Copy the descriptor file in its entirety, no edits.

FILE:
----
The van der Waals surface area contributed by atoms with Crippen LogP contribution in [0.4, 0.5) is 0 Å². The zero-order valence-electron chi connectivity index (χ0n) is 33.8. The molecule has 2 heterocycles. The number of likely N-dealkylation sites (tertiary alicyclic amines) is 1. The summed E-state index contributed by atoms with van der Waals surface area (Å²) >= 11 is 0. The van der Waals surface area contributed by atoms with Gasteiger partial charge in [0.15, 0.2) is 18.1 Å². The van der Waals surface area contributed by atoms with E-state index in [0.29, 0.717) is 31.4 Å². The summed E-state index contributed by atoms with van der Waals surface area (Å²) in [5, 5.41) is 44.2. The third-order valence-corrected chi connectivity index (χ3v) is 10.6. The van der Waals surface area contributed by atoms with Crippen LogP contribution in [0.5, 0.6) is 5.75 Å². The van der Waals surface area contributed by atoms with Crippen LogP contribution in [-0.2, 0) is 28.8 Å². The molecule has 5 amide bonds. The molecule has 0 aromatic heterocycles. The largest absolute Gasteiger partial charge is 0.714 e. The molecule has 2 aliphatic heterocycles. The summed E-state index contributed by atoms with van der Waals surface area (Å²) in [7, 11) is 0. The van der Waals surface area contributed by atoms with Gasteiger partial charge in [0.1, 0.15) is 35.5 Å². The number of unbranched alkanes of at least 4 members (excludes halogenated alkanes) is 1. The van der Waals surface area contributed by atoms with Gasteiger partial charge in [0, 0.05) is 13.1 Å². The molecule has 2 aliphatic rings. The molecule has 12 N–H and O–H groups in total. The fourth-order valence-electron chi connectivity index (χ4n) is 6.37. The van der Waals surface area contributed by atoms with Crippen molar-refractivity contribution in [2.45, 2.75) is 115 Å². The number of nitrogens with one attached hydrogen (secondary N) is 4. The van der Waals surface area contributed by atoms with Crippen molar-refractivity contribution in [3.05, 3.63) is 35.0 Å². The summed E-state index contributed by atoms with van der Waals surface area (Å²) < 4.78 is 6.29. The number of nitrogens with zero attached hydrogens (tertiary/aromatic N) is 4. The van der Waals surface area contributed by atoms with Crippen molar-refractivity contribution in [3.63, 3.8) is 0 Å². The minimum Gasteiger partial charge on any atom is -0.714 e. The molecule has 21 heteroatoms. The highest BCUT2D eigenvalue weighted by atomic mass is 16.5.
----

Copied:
The van der Waals surface area contributed by atoms with Crippen LogP contribution in [0.4, 0.5) is 0 Å². The zero-order valence-electron chi connectivity index (χ0n) is 33.8. The molecule has 2 heterocycles. The number of likely N-dealkylation sites (tertiary alicyclic amines) is 1. The summed E-state index contributed by atoms with van der Waals surface area (Å²) >= 11 is 0. The van der Waals surface area contributed by atoms with Gasteiger partial charge in [0.15, 0.2) is 18.1 Å². The van der Waals surface area contributed by atoms with E-state index in [0.29, 0.717) is 31.4 Å². The summed E-state index contributed by atoms with van der Waals surface area (Å²) in [5, 5.41) is 44.2. The third-order valence-corrected chi connectivity index (χ3v) is 10.6. The van der Waals surface area contributed by atoms with Crippen LogP contribution in [0.5, 0.6) is 5.75 Å². The van der Waals surface area contributed by atoms with Crippen LogP contribution in [-0.2, 0) is 28.8 Å². The molecule has 5 amide bonds. The molecule has 0 aromatic heterocycles. The largest absolute Gasteiger partial charge is 0.714 e. The molecule has 2 aliphatic heterocycles. The summed E-state index contributed by atoms with van der Waals surface area (Å²) in [7, 11) is 0. The van der Waals surface area contributed by atoms with Gasteiger partial charge in [0.1, 0.15) is 35.5 Å². The number of unbranched alkanes of at least 4 members (excludes halogenated alkanes) is 1. The van der Waals surface area contributed by atoms with Gasteiger partial charge in [0, 0.05) is 13.1 Å². The molecule has 2 aliphatic rings. The molecule has 12 N–H and O–H groups in total. The fourth-order valence-electron chi connectivity index (χ4n) is 6.37. The van der Waals surface area contributed by atoms with Crippen molar-refractivity contribution in [2.45, 2.75) is 115 Å². The number of nitrogens with one attached hydrogen (secondary N) is 4. The van der Waals surface area contributed by atoms with Crippen molar-refractivity contribution in [3.05, 3.63) is 35.0 Å². The summed E-state index contributed by atoms with van der Waals surface area (Å²) < 4.78 is 6.29. The number of nitrogens with zero attached hydrogens (tertiary/aromatic N) is 4. The van der Waals surface area contributed by atoms with Crippen molar-refractivity contribution in [3.63, 3.8) is 0 Å². The minimum Gasteiger partial charge on any atom is -0.714 e. The molecule has 21 heteroatoms. The highest BCUT2D eigenvalue weighted by atomic mass is 16.5.